Sikhism: is it monotheistic or monistic?

In relation to Sikhism and its teaching about God/the Supreme Being/Ultimate Reality, etc., the content of Frank’s email touches on a matter of profound and central importance: is Sikhism monotheistic or is it monistic? We can say with certainty it is neither polytheistic nor dualistic, but is it really monotheistic? I used to think it was, then I read around the subject some more and listened to informed Sikhs, and now I incline toward the view that the religion may actually be monistic.

Gurdwara Sri Guru Singh Sabha, Newcastle-upon-Tyne

Gurdwara Sri Guru Singh Sabha, Newcastle-upon-Tyne

In monotheism there is the idea, in most understandings of the term at least, that God, etc. exists somewhere out there, far away, an entity separate from its creation (if God created at all, that is). But the concept of monism implies God is not only close to all and every thing all the time, but is an integral part of all and every thing that exists. Think of it like this, if you wish: a bit of God exists in all things, sentient or otherwise. This is an idea that cannot readily be accommodated in monotheism because, if a bit of God is in every thing, this would, if nothing else, compromise the concept of God’s indivisibility, so central to most interpretations of monotheism – although some allege that the Christian concept of the trinity compromises that sense of indivisibility, despite Christians insisting they are monotheistic. Moreover, as a general rule monotheists have the rather cute idea that God is only ever good, but, if a bit of God existed in something or someone manifestly bad/evil/immoral/unethical, people might therefore assume that at least bits of God are other than good.

To explain the idea a little differently, in monism everything is God/a part of God and God is never absent from a single thing that exists within the universe, sentient or otherwise. When Hindus greet each other with the word “Namaste” – often translated into English as “May that in me which is God greet that of you which is God” – the idea of monism is made accessible/explicit in everyday speech.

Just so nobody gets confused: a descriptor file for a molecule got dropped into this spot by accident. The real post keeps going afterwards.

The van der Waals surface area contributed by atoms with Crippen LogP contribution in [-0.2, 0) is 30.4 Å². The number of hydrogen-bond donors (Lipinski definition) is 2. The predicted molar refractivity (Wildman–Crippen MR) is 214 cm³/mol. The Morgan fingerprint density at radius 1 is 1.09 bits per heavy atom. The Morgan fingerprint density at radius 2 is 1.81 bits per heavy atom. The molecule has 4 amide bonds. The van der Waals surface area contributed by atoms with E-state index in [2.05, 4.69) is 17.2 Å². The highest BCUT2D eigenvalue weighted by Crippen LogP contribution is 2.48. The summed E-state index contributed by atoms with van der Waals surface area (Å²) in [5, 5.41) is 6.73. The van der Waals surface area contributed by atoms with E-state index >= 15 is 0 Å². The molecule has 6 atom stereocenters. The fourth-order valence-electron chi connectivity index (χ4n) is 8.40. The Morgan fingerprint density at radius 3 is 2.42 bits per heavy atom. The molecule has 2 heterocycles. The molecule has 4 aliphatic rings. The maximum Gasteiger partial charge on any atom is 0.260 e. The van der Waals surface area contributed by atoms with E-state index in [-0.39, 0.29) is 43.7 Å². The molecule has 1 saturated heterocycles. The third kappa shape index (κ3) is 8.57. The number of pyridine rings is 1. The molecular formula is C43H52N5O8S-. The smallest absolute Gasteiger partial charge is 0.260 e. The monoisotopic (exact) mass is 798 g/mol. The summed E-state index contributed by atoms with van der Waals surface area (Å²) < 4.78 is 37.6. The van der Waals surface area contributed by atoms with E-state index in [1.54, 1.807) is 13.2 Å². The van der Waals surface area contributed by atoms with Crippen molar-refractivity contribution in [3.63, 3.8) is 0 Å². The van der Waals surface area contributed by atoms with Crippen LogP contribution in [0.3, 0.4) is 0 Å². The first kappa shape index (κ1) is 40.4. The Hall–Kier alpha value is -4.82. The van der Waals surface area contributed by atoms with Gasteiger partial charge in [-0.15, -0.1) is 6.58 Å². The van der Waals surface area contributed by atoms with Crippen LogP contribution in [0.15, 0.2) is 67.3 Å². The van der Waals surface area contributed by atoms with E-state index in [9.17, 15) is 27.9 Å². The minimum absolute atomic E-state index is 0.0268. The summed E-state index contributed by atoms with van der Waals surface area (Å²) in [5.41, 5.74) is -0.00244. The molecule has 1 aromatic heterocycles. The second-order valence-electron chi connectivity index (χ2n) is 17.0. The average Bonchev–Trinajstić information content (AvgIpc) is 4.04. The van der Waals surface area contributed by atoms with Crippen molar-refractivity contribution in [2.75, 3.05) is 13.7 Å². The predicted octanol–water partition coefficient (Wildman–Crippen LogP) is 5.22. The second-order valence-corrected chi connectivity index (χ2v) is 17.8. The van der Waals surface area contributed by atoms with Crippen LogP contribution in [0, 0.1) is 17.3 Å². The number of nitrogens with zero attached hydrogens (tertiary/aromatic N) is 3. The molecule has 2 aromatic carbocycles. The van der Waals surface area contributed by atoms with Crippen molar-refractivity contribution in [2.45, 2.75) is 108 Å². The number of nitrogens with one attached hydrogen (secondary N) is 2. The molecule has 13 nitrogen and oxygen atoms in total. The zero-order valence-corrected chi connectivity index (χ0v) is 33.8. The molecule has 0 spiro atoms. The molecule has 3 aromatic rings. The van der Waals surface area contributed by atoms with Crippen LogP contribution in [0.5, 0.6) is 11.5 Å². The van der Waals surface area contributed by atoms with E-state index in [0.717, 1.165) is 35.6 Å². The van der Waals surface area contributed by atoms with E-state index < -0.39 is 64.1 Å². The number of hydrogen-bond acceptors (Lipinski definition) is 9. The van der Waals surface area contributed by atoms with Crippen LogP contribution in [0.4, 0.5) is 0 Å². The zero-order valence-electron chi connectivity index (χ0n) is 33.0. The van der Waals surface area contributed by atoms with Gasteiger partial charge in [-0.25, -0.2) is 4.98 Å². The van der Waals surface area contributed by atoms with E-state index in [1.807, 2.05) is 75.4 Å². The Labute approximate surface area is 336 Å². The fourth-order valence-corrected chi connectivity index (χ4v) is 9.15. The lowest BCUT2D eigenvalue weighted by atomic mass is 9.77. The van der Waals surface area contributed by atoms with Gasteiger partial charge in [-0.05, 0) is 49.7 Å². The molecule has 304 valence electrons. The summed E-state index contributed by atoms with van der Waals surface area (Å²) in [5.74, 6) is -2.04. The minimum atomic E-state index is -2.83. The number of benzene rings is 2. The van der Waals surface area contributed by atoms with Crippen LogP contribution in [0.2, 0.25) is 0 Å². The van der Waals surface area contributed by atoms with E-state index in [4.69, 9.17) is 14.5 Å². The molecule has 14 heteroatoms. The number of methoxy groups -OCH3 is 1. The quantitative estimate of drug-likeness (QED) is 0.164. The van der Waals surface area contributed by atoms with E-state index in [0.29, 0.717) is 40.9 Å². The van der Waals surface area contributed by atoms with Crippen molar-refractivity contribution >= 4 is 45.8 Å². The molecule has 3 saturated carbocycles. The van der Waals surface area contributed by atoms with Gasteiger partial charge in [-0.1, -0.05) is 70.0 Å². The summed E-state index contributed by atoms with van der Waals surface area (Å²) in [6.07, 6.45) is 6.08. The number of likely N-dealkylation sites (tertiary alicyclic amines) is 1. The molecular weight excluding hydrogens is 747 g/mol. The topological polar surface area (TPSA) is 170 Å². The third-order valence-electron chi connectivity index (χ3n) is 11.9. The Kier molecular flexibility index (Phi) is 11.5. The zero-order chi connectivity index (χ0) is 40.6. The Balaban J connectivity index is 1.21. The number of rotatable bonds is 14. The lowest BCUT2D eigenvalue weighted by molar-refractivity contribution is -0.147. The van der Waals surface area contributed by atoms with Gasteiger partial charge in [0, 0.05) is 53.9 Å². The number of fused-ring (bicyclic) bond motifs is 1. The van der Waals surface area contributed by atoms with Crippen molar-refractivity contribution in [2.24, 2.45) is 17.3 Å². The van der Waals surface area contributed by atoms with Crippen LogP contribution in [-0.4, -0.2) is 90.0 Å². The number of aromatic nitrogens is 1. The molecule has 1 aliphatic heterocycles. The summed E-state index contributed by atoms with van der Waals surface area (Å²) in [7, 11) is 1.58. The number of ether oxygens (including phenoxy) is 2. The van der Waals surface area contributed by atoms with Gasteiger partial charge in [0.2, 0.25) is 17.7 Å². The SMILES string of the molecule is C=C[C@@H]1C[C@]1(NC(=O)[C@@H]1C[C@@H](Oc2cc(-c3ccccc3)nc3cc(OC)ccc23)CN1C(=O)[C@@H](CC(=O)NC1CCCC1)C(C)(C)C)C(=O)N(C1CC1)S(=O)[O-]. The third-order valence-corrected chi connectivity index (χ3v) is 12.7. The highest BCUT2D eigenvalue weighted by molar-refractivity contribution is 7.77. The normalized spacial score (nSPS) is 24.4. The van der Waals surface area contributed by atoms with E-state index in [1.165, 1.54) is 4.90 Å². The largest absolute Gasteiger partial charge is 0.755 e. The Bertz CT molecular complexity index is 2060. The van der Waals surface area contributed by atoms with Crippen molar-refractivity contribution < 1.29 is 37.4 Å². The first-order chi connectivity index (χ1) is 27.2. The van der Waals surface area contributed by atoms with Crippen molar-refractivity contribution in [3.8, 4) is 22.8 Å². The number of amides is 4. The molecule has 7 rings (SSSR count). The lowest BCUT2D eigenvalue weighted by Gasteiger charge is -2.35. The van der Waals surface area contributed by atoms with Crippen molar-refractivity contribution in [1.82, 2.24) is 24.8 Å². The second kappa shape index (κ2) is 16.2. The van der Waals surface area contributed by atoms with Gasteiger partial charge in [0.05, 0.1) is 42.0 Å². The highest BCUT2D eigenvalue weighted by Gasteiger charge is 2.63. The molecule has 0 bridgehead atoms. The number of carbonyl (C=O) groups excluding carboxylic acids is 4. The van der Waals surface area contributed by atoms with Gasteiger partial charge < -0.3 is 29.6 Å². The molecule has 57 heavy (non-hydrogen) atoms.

Mind you: I am only a waster and a non-Sikh, so am ill-equipped to speak about these matters with authority. Moreover, some translations into English of the Mool Mantra imply that there are many parallels between the Sikh concept of God and the concept of God subscribed to by monotheistic Jews and Muslims, and such translations also have parallels with how Christians conceive of God the father, a third of the trinity. But the Mool Mantra is not the only attempt in Sikh scripture/literature to engage with the concept of the divine, is it?

Now: if some of what I say is correct about Sikhism (no matter what term we apply to the Sikh belief about God), we may have identified yet more reasons why Sikhs will be “distrusted” by Muslims.

Gurdwara Sri Guru Singh Sabha, Newcastle-upon-Tyne

Gurdwara Sri Guru Singh Sabha, Newcastle-upon-Tyne

P.S. Quotes from the Guru Granth Sahib sent to me by Sikhs are sometimes supportive of monism and sometimes supportive of monotheism. Some even imply monism and monotheism at the same time! Does this exercise simply confirm that scripture can never be other than ambiguous and inconclusive? Perhaps someone will soon provide us with a definitive interpretation of God/the Supreme Being/Ultimate Reality in Sikhism. For the moment I continue to incline toward monism.


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